As a student at Missouri University of Science and Technology, Dr. Tamiko M. Youngblood dreamed of breaking down barriers for African Americans.
“I’ve always seen myself as being out in front, a leader,” she said in a 1997 interview with Missouri S&T Magazine. “I’ve always seen myself as breaking down walls to let more people through.”
In 1992, she became the first African American woman to graduate from the mining engineering program at Missouri S&T.
Five years later, she became the first African American woman to earn a Ph.D. from the university.
Dr. Youngblood, of Moon Township, Pennsylvania, died recently at age 46. She was an associate professor of engineering at Robert Morris University in Pittsburgh.
According to the Fall 1997 issue of Missouri S&T Magazine, she grew up in East St. Louis, Illinois in low-income housing with her mother. After graduating from East St. Louis High School in 1986, she enrolled at Missouri S&T on a partial scholarship. In 1992, she received her bachelor of science degree in mining engineering, becoming the first African American woman in the university’s history to earn a degree from that program. She later earned a master’s degree in engineering management from Missouri S&T and in 1997, broke barriers again by earning her Ph.D. in engineering management and becoming the first African American woman to receive a Ph.D. from the university.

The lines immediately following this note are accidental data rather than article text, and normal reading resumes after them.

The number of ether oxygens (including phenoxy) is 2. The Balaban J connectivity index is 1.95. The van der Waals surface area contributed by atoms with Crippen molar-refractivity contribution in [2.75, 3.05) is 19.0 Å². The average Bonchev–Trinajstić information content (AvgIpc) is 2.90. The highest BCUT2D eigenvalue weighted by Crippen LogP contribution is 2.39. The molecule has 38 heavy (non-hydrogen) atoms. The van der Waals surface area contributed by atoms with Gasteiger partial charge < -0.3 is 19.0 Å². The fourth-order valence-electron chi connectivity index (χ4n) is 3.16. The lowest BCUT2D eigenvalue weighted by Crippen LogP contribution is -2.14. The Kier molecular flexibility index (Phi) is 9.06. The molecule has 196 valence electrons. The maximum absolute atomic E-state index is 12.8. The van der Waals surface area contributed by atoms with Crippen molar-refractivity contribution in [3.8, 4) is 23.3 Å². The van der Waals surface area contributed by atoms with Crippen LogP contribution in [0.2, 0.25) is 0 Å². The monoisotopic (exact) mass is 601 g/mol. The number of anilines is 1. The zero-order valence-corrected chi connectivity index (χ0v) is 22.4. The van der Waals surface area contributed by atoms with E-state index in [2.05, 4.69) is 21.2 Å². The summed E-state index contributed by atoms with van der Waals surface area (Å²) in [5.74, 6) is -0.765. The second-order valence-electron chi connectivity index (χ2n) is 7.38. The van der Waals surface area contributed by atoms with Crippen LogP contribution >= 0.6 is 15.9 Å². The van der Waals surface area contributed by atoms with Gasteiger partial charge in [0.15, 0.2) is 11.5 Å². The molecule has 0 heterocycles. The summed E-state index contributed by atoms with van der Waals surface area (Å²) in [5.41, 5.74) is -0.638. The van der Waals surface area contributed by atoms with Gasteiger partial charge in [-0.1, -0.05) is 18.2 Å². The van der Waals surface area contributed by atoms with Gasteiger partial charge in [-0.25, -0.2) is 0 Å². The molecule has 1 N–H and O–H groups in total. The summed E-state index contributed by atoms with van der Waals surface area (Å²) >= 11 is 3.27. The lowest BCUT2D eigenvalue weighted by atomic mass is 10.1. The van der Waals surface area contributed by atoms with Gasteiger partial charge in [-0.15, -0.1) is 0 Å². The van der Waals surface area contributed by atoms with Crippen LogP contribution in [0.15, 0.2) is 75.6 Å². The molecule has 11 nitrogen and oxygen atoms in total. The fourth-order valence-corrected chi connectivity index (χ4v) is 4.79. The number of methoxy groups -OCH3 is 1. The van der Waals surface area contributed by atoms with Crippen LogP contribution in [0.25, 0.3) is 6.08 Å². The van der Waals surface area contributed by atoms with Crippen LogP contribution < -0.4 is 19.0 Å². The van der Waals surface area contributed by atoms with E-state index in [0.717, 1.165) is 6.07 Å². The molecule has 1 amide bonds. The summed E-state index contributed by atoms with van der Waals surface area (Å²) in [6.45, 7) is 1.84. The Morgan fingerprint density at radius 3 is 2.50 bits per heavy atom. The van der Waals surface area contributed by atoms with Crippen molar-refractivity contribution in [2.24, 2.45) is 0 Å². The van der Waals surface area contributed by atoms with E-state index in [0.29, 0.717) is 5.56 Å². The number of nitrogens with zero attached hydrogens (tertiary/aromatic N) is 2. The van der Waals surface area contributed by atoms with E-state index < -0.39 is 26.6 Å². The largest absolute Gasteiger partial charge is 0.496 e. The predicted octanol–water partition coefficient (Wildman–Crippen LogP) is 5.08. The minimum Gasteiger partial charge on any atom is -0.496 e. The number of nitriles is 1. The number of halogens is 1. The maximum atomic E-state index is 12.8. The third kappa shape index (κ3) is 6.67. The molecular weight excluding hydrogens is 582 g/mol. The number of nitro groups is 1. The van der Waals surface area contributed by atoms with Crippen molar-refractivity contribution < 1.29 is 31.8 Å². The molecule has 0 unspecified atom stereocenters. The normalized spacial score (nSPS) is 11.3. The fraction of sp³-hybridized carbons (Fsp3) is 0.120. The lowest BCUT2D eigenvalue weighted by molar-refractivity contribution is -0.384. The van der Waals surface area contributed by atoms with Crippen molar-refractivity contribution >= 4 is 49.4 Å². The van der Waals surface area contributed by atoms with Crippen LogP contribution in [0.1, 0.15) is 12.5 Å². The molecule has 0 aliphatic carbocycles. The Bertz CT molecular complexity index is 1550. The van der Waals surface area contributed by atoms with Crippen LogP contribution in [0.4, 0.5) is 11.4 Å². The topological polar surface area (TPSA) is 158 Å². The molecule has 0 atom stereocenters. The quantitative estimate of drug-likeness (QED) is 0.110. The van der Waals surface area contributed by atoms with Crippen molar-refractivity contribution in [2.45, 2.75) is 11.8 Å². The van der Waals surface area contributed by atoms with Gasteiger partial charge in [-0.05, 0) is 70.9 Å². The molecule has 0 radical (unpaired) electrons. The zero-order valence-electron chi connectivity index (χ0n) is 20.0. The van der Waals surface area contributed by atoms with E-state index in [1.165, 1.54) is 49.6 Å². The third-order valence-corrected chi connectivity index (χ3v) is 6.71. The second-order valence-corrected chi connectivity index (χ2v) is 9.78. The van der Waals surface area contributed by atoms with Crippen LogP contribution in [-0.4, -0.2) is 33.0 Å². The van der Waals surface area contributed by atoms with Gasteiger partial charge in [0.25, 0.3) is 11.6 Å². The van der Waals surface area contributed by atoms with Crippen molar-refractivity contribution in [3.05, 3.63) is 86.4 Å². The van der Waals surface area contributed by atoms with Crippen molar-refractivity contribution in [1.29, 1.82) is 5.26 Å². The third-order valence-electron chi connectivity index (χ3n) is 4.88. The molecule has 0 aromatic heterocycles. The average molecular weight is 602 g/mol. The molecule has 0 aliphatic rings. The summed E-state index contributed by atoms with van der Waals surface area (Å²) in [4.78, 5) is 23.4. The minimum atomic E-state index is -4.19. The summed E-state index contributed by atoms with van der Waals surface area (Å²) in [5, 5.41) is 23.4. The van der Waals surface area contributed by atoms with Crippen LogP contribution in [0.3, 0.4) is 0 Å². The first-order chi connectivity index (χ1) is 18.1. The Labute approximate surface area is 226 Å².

She credited her dissertation advisor, Dr. Yildirim “Bill” Omurtag, former chair of engineering management at Missouri S&T and founding dean of the School of Engineering, Mathematics and Science at Robert Morris University, for supporting her during her doctoral studies. “He’s like a father figure, counselor, advisor and friend,” she said in the 1997 interview. “He can see a raw piece of coal and know that the end product will be a diamond.”
Visitation for Dr. Youngblood will be held from 6-8 p.m. Sunday, March 29, at Gateway Area Bible Fellowship Apostolic Church, 85 Water Street, Cahokia, Illinois. Funeral Services will be held at noon Monday, March 30, at the church, with interment services immediately following at Holy Cross Cemetery in Fairview Heights, Illinois. Arrangements are under the direction of L. King Funeral Chapels of Belleville, Illinois.